It's really a pet peeve of mine that a company will make a magnificent product like that that people love and then "reissue" under the same name a clearly inferior product. How hard is it really just to make the exact, same thing? Old fender amps, the original whammy pedal, griswold cast iron pans, etc. :mad2: And of course used originals become obnoxiously expensive.

    • Like 1
  7. I can't stand VH, but this was a massively legit run:

     

    VH

    VH2

    Women And Children First

    Fair Warning

    Diver Down

    1984

     

    Yeah, I was gonna go

     

    Fair Warning, Diver Down, 1984, with DD being probably the weakest of the entries, but I still consider the other two the best hard rock records of all time. And DD still has "The Full Bug" and "Little Guitars." :rawk:

    • Like 1
  8.  

    Probably that, as talented as they may have been at playing live, they were never at the skill level of the musicians he generally worked with.

     

    [video=youtube;T0gEkdOhnDc]

     

    Man, that guy kinda makes me wish I learned how to play piano!

     

    To a certain extent it's apples and oranges. Guys like that are expected to be able to play everything well. Artists like the Beatles just do their own thing, so it's addition by subtraction. Even with the magnificent talent of players like those on the stage, it's hard to have the same intimacy with their material as an artist does with the style he creates as an extension not just of their ability, but of his self.

  9.  

    A long time ago in a different life we had a three fingered bass player. No, this isn't a story about him but he was a phenomenal player but he also had an affinity for old television show themes. He came up with an idea that we do a short medley of a few of those song as part of one of our sets. You'd be surprised how people got off on that, especially if we waited to the last set when most of them are inebriated by the vice of their choice. We only did it for a couple of years until we got a new bass player and one night we asked ourselves what we were doing this for. But it was kind of fun after playing 60s rock all night, week after week, year after...well, some of you know what I mean.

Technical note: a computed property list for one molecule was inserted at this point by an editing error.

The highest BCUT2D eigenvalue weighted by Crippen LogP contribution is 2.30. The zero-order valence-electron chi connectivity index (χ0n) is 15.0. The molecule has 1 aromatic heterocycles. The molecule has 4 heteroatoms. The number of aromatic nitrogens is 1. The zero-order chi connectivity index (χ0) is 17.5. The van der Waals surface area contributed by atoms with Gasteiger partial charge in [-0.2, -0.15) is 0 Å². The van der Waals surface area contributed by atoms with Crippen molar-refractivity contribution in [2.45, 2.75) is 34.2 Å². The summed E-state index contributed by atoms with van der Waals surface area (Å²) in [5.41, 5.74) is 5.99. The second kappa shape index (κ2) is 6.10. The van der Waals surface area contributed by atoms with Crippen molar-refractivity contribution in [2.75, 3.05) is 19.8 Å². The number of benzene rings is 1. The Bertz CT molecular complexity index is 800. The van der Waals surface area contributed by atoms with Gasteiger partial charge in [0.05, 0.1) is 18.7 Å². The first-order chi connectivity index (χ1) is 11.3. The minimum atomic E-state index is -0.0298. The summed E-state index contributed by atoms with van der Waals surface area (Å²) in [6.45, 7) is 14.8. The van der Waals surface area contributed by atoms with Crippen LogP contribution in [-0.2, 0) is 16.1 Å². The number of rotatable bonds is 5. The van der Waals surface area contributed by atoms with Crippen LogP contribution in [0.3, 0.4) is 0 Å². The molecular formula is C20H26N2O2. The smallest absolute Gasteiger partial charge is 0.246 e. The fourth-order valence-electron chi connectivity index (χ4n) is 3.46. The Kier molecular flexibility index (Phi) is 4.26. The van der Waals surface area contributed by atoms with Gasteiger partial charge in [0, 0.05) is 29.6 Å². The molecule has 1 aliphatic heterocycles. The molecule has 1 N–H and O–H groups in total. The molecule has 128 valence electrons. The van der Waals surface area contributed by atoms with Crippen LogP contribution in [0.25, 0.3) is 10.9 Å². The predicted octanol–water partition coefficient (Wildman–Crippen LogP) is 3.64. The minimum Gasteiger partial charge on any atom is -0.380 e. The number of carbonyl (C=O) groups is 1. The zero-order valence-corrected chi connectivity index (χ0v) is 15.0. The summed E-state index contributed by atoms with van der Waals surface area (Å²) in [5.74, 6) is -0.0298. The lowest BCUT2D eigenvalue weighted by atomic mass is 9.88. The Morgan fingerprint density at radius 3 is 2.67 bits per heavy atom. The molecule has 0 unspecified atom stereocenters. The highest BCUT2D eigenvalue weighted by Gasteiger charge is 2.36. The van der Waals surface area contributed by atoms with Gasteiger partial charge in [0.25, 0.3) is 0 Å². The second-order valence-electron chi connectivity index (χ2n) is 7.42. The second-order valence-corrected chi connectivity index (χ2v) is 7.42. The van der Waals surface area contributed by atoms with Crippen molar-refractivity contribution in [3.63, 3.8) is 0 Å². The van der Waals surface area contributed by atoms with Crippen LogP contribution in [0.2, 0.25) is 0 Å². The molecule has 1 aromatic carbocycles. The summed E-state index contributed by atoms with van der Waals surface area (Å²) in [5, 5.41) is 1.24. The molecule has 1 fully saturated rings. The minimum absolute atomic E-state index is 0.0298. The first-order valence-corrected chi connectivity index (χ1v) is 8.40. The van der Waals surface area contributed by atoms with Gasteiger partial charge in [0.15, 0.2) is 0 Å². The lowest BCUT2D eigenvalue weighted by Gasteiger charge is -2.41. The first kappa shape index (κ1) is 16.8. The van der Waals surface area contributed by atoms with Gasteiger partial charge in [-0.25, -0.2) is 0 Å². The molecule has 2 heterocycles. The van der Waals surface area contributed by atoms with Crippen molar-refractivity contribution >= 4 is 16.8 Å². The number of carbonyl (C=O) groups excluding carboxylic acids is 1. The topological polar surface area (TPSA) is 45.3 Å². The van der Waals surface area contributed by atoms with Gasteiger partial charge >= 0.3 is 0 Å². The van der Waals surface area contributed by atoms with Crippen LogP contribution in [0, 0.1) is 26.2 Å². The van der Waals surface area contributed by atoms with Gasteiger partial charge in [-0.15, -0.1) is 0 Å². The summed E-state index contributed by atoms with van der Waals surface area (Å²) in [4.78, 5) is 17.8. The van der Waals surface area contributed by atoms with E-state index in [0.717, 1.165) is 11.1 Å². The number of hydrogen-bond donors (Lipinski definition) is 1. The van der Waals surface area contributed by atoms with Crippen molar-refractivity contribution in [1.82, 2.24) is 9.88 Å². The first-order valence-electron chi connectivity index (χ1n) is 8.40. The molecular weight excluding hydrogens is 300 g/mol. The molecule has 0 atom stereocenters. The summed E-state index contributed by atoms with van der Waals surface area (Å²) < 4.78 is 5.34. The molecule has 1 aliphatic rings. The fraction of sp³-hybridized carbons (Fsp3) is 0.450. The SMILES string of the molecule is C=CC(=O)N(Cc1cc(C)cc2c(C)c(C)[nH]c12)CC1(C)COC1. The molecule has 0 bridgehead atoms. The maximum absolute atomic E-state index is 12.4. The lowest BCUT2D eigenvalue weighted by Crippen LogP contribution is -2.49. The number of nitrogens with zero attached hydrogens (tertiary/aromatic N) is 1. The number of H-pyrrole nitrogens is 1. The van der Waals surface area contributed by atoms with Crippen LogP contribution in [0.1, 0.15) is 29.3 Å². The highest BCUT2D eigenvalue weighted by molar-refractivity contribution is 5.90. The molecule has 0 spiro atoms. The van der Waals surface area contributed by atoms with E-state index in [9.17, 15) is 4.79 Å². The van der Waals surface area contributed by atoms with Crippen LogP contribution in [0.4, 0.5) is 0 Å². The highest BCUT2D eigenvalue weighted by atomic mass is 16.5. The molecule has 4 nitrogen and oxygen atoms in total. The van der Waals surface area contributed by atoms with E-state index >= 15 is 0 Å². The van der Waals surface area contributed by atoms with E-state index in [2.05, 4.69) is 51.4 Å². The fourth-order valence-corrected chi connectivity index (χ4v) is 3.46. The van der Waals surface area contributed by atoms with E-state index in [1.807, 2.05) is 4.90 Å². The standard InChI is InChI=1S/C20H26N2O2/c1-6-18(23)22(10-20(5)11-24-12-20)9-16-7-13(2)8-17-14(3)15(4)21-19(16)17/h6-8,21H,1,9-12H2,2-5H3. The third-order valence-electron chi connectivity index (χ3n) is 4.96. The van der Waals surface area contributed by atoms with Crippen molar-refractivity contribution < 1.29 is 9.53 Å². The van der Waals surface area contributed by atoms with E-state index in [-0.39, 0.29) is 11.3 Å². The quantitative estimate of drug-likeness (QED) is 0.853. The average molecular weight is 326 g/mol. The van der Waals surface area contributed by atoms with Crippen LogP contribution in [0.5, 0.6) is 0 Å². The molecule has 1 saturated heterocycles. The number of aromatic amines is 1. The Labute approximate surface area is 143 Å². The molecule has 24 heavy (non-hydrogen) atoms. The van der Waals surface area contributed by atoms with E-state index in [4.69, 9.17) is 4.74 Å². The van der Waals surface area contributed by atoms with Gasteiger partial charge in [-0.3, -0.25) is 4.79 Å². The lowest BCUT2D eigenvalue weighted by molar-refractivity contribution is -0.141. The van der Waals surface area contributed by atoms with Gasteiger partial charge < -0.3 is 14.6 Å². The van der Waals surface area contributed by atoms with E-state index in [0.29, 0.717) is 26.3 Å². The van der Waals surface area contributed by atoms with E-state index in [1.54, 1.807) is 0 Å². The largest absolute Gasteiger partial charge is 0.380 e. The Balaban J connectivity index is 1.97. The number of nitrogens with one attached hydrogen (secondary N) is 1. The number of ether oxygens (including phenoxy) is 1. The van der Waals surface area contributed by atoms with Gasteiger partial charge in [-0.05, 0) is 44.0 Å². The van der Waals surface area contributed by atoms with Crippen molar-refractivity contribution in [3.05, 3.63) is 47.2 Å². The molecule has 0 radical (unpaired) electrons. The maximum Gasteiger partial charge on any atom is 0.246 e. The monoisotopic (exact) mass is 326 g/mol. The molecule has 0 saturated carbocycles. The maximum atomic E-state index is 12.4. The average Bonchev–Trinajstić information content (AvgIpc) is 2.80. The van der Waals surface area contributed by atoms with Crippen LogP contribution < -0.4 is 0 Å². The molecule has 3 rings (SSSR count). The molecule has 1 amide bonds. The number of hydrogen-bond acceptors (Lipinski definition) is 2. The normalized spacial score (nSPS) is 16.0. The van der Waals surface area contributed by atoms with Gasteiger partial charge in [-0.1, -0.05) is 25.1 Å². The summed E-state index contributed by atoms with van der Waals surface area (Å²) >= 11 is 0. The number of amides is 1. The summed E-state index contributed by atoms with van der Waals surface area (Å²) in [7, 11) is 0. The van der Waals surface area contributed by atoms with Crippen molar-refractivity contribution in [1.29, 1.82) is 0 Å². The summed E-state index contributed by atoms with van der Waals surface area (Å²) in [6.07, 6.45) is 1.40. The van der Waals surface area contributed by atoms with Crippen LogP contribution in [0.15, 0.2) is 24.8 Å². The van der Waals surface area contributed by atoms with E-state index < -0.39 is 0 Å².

Nice! I'm trying to sell my band on a similar medley idea right now. :lol: Plus it would be nice to have the Star Trek fight theme in our back pocket in case a bar fight ever breaks out.

  10. Back when I was obsessed with being Ynwie J. Lynch-Van Halen, I would have loved the vindication of having Quincy Jones join me in throwing shade at what I considered a massively overrated band. But I gotta admit the sheer breadth of their catalogue alone is worthy of respect. For every Beatles song that's not your cup of tea, there are probably five that'll at least have you tapping your feet. There are different ways of appreciating music, and one that is more common among musicians is by way of awe. I think we can dismiss stuff that doesn't inspire it. But it's probably at least as valuable to produce music that just gets the dopamine flowing regardless of how impressive it is.

    • Like 2
  11. We've all had it happen. It's all how you digest it afterwards.

     

    At a particularly flawed gig, on my part, I was ready to hang myself in shame over many of the same mistakes, and more. We had a loyal following and some of the regular women came up to me after the show and were just beaming, saying they loved the show and how out-of-the-box my playing was that night. :facepalm::rolleyes2:. I said a bit too much and got down on myself and my playing, telling them they weren't musicians and didn't understand all of the technical mistakes I made. At that point, they got angry with me for putting down their "guy". After that, I learned to back off with the self criticism in front of fans. Be gracious with yourself and with the fans and they'll love you for it. Then after everyone has gone home, the band can have a sit down the next day and evaluate the performance, take in lessons learned, and promise the won't-dos-again.

     

    Hehe, been there. Had some compliments from some women once and I was halfway through explaining how they were both right and wrong to praise me, as I had equal moments of brilliance and clumsiness, and they were like, "just say thanks. :D:0." To a certain extent we have to get over ourselves when relating with non-musicians, who mostly just want to be entertained and don't care that much how you snuck in that phrygian dominant lick or whatever. A lot of the time I think you make a better impression if you look like you're playing well than if you're actually playing well. :lol::0

    • Like 3